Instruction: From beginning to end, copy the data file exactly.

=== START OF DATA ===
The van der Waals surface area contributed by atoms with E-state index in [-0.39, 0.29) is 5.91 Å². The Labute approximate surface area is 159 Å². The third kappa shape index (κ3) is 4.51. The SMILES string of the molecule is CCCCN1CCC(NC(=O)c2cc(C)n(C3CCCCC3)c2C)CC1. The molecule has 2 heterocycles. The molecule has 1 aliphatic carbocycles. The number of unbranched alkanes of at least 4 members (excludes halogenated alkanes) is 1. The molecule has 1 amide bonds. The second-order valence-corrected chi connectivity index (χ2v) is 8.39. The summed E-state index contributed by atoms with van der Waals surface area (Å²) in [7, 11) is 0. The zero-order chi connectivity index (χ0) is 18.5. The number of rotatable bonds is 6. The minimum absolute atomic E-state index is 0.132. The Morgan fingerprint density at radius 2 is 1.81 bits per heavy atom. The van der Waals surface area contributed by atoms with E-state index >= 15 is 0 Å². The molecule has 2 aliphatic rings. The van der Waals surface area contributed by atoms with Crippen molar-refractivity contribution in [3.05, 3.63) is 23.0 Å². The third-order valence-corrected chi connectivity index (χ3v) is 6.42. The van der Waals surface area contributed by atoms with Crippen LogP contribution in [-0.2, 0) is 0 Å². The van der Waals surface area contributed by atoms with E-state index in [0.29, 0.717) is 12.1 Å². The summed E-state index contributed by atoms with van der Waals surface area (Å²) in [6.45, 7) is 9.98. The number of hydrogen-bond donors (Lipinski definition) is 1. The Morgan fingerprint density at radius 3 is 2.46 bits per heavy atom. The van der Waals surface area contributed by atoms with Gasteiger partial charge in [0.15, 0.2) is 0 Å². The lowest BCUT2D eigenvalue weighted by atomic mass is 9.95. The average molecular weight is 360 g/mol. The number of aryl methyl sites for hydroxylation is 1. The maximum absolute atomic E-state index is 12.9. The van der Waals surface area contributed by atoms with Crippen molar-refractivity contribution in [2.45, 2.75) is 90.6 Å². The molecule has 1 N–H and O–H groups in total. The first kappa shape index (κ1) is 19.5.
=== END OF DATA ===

The van der Waals surface area contributed by atoms with E-state index in [-0.39, 0.29) is 5.91 Å². The Labute approximate surface area is 159 Å². The third kappa shape index (κ3) is 4.51. The SMILES string of the molecule is CCCCN1CCC(NC(=O)c2cc(C)n(C3CCCCC3)c2C)CC1. The molecule has 2 heterocycles. The molecule has 1 aliphatic carbocycles. The number of unbranched alkanes of at least 4 members (excludes halogenated alkanes) is 1. The molecule has 1 amide bonds. The second-order valence-corrected chi connectivity index (χ2v) is 8.39. The summed E-state index contributed by atoms with van der Waals surface area (Å²) in [7, 11) is 0. The zero-order chi connectivity index (χ0) is 18.5. The number of rotatable bonds is 6. The minimum absolute atomic E-state index is 0.132. The Morgan fingerprint density at radius 2 is 1.81 bits per heavy atom. The van der Waals surface area contributed by atoms with E-state index >= 15 is 0 Å². The molecule has 2 aliphatic rings. The van der Waals surface area contributed by atoms with Crippen molar-refractivity contribution in [3.05, 3.63) is 23.0 Å². The third-order valence-corrected chi connectivity index (χ3v) is 6.42. The van der Waals surface area contributed by atoms with Crippen LogP contribution in [-0.2, 0) is 0 Å². The van der Waals surface area contributed by atoms with E-state index in [0.29, 0.717) is 12.1 Å². The summed E-state index contributed by atoms with van der Waals surface area (Å²) in [6.45, 7) is 9.98. The number of hydrogen-bond donors (Lipinski definition) is 1. The Morgan fingerprint density at radius 3 is 2.46 bits per heavy atom. The van der Waals surface area contributed by atoms with Gasteiger partial charge in [0.15, 0.2) is 0 Å². The lowest BCUT2D eigenvalue weighted by atomic mass is 9.95. The average molecular weight is 360 g/mol. The number of aryl methyl sites for hydroxylation is 1. The maximum absolute atomic E-state index is 12.9. The van der Waals surface area contributed by atoms with Crippen molar-refractivity contribution in [2.45, 2.75) is 90.6 Å². The molecule has 1 N–H and O–H groups in total. The first kappa shape index (κ1) is 19.5.